Famous themes of “State of the Nation Addresses” (SONA) of Filipino Presidents Manuel Luis Quezon & Ramon F. Magsaysay – Second Installment
Anchor for Allvoices
President Benigno Aquino 111 is girding up to report for the third time to the nation through his 2012 State of the Nation Address (SONA) on July 23, 2012 in a Joint Session of the Philippine Legislature – Batasang Pambansa. The entire Filipino people will be expected to listen carefully and intently in order to determine whether or not President Aquino will be saying the same things he had said already in his two previous addresses.
In view of such an important event, this writer would like to give a brief revisit on the famous themes of state of the nation addresses of past and present presidents of the Philippines. State of the Nation Address is a 1987 Constitution mandate which allows the sitting present to give updates, through addressing Congress, on what has been done and what should be achieved. SONA is held every last Monday of July. Since 1936, at least 72 SONA addresses have already been delivered, with Manuel L. Quezon giving out the first.
This enables the readers, especially the Filipino audience to see the relevance of such themes to their lives at present and even tomorrow.
President Manuel Luis Quezon addresses the social inequality prevalent during his time to embark on a program of “social justice.” Speaking then, before the Philippine National Assembly of the Commonwealth government he headed President Quezon said, "We must encourage our people to have a national outlook so that they may feel at home in whatever corner of the Philippines they may find themselves." He laid his hands to craft a solution to the agrarian problem he further said, "when there is so much available fertile and untouched public land in many regions of our country, particularly in Mindanao." "We thus have an opportunity to induce the settlement of our sparsely populated areas by the tenants of these “haciendas,” and the money that the
Government would surely lose with their purchase could be invested to better advantage in the construction of roads and improvement of health conditions in said uninhabited but rich sections of the Philippines."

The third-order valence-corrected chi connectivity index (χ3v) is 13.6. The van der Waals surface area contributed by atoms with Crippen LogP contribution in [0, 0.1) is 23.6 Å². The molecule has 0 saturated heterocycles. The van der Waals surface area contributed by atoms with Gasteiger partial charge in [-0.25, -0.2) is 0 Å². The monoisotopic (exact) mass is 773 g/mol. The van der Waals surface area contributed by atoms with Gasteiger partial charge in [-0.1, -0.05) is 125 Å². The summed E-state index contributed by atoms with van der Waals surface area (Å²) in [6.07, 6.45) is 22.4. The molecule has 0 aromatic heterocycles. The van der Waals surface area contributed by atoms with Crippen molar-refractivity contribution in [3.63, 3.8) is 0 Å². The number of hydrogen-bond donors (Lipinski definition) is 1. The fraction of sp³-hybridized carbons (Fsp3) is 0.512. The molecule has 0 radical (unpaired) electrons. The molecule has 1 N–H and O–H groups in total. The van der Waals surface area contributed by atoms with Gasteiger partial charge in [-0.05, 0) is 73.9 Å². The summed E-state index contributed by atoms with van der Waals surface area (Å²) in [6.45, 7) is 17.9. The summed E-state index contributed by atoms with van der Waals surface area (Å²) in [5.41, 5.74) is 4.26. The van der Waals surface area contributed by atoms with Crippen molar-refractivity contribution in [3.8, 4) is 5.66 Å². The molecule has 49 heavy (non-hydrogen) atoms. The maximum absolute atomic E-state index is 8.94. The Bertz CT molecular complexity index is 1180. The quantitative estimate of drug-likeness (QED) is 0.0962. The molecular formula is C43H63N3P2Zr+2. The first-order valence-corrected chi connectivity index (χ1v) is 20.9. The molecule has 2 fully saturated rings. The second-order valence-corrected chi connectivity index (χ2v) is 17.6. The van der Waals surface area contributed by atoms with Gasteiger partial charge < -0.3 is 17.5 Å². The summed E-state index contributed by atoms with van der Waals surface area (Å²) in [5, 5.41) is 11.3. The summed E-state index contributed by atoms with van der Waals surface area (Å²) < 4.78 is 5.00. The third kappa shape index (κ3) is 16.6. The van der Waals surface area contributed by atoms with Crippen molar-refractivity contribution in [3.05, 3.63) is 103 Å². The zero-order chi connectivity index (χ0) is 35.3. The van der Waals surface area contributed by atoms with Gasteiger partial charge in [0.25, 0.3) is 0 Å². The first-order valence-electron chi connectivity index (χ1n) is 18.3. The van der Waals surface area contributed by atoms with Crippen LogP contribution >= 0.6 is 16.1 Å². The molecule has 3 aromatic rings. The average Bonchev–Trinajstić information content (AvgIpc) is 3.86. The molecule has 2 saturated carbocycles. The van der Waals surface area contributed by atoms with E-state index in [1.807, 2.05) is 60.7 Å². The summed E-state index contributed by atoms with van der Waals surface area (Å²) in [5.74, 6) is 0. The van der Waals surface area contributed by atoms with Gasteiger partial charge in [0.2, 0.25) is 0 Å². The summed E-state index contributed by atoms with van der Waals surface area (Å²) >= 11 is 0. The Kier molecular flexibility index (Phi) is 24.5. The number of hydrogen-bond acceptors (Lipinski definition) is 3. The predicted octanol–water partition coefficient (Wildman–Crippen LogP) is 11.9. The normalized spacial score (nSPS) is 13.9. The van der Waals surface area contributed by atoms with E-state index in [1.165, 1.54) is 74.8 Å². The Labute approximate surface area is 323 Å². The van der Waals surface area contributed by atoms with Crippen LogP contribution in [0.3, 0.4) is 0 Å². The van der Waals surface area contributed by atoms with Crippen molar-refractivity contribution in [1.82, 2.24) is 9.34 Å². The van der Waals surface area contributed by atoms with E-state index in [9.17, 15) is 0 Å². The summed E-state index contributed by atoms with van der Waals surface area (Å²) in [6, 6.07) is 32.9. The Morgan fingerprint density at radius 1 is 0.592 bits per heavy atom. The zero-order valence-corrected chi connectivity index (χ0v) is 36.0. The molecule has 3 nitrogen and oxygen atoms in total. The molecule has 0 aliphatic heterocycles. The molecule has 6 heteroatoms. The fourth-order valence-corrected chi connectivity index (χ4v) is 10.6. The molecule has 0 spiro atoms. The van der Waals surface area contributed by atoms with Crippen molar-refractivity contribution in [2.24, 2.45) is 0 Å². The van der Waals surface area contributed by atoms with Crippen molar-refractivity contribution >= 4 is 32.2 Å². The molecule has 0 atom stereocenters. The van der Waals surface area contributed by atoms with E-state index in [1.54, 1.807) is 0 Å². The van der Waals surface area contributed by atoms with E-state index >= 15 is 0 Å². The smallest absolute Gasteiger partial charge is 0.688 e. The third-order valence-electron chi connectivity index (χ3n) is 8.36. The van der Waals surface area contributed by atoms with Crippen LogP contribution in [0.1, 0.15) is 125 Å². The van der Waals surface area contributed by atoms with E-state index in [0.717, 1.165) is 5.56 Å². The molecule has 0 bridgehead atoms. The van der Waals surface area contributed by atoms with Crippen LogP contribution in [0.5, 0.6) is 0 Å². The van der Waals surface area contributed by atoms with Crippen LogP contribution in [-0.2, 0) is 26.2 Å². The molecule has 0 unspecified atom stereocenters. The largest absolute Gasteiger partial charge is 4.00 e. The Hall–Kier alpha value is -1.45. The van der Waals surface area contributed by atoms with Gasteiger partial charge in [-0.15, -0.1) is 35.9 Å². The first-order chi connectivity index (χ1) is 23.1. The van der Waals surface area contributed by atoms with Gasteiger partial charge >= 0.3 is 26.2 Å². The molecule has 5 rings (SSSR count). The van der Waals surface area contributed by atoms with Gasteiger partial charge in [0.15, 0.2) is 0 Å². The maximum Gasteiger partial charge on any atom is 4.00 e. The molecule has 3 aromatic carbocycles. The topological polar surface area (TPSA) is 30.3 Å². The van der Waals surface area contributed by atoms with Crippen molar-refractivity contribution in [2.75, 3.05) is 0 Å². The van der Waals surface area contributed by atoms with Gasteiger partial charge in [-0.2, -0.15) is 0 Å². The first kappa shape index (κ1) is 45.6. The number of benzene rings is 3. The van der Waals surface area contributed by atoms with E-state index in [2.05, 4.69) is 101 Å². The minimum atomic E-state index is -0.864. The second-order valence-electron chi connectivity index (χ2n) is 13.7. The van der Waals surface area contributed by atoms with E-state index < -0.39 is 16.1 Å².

By virtue of such policy pronouncements of President Quezon, thousands and thousands of farmer family settlers from Luzon Island, mostly Ilocanos migrated to Mindanao to settle and live there. Despite of President Quezon’s great pioneering efforts to institute social justice, he had just scratched the surface of the tenancy problems in Philippine agriculture.
The Champion of the Common man President Ramon F. Magsaysay once said,"I must remind you of an all-important fact: that what we have set out to do can be realized only through concerted action and unity. More than ever, we must think, plan, and work as one, with only one supreme goal in mind-the promotion of the welfare and happiness of our people.”
In his 1954 State of the Nation Address, President Magsaysay delved on the need for national unity on top of a deficit and huge debt and issued a very stern warning against communism he said, "Perhaps you will say that the people are asking for a miracle. But they too performed no less than a miracle when in one great irresistible movement they dared every peril to preserve the right to have a government of their choice." This was an emphatic reference to the movement for Philippine independence.
President Magsaysay further said, "the creeping advance of Communism." And now is growing more than ever. . .”To have a government of the right they choose.. . Self-governance mandated under our constitution!
Magsaysay partly quelled the HUKBALAHAP by arresting its higher echelon leaders but the bandit group perpetuated to foment disorders and crimes in the countryside particularly among peasant farming communities.
Nevertheless, Magsaysay was revered until these days as the Champion of the Common Man and President of the masses.